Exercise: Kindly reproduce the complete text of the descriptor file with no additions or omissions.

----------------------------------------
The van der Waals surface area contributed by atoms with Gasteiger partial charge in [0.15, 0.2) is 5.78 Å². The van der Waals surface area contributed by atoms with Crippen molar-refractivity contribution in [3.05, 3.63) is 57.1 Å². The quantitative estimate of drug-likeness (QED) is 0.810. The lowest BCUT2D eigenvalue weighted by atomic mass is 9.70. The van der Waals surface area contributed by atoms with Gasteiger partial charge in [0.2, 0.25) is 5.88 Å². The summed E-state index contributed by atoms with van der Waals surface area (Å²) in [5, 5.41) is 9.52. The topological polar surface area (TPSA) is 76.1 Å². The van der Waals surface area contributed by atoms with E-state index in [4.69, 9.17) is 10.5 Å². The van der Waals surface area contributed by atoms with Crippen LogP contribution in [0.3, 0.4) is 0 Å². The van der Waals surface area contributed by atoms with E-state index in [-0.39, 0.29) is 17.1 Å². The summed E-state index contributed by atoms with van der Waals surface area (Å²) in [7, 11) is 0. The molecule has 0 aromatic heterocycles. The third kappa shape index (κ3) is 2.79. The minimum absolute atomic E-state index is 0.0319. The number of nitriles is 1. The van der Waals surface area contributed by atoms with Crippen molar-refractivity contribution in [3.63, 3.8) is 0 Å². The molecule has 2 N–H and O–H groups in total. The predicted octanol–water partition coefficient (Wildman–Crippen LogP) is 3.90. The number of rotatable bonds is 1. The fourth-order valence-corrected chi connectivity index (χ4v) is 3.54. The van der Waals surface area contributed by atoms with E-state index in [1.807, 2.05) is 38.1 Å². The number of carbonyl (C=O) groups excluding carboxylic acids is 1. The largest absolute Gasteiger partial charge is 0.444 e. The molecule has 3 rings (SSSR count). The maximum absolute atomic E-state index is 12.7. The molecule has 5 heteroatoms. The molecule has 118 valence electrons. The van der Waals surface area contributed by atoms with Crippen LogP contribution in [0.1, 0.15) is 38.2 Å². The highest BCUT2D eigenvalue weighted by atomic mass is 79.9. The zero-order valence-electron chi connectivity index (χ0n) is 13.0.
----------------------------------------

The van der Waals surface area contributed by atoms with Gasteiger partial charge in [0.15, 0.2) is 5.78 Å². The van der Waals surface area contributed by atoms with Crippen molar-refractivity contribution in [3.05, 3.63) is 57.1 Å². The quantitative estimate of drug-likeness (QED) is 0.810. The lowest BCUT2D eigenvalue weighted by atomic mass is 9.70. The van der Waals surface area contributed by atoms with Gasteiger partial charge in [0.2, 0.25) is 5.88 Å². The summed E-state index contributed by atoms with van der Waals surface area (Å²) in [5, 5.41) is 9.52. The topological polar surface area (TPSA) is 76.1 Å². The van der Waals surface area contributed by atoms with E-state index in [4.69, 9.17) is 10.5 Å². The van der Waals surface area contributed by atoms with Crippen LogP contribution in [0.3, 0.4) is 0 Å². The van der Waals surface area contributed by atoms with E-state index in [-0.39, 0.29) is 17.1 Å². The summed E-state index contributed by atoms with van der Waals surface area (Å²) in [7, 11) is 0. The molecule has 0 aromatic heterocycles. The third kappa shape index (κ3) is 2.79. The minimum absolute atomic E-state index is 0.0319. The number of nitriles is 1. The van der Waals surface area contributed by atoms with Crippen molar-refractivity contribution in [3.63, 3.8) is 0 Å². The molecule has 2 N–H and O–H groups in total. The predicted octanol–water partition coefficient (Wildman–Crippen LogP) is 3.90. The number of rotatable bonds is 1. The fourth-order valence-corrected chi connectivity index (χ4v) is 3.54. The van der Waals surface area contributed by atoms with E-state index in [1.807, 2.05) is 38.1 Å². The number of carbonyl (C=O) groups excluding carboxylic acids is 1. The largest absolute Gasteiger partial charge is 0.444 e. The molecule has 3 rings (SSSR count). The maximum absolute atomic E-state index is 12.7. The molecule has 5 heteroatoms. The molecule has 118 valence electrons. The van der Waals surface area contributed by atoms with Crippen LogP contribution in [0.1, 0.15) is 38.2 Å². The highest BCUT2D eigenvalue weighted by atomic mass is 79.9. The zero-order valence-electron chi connectivity index (χ0n) is 13.0.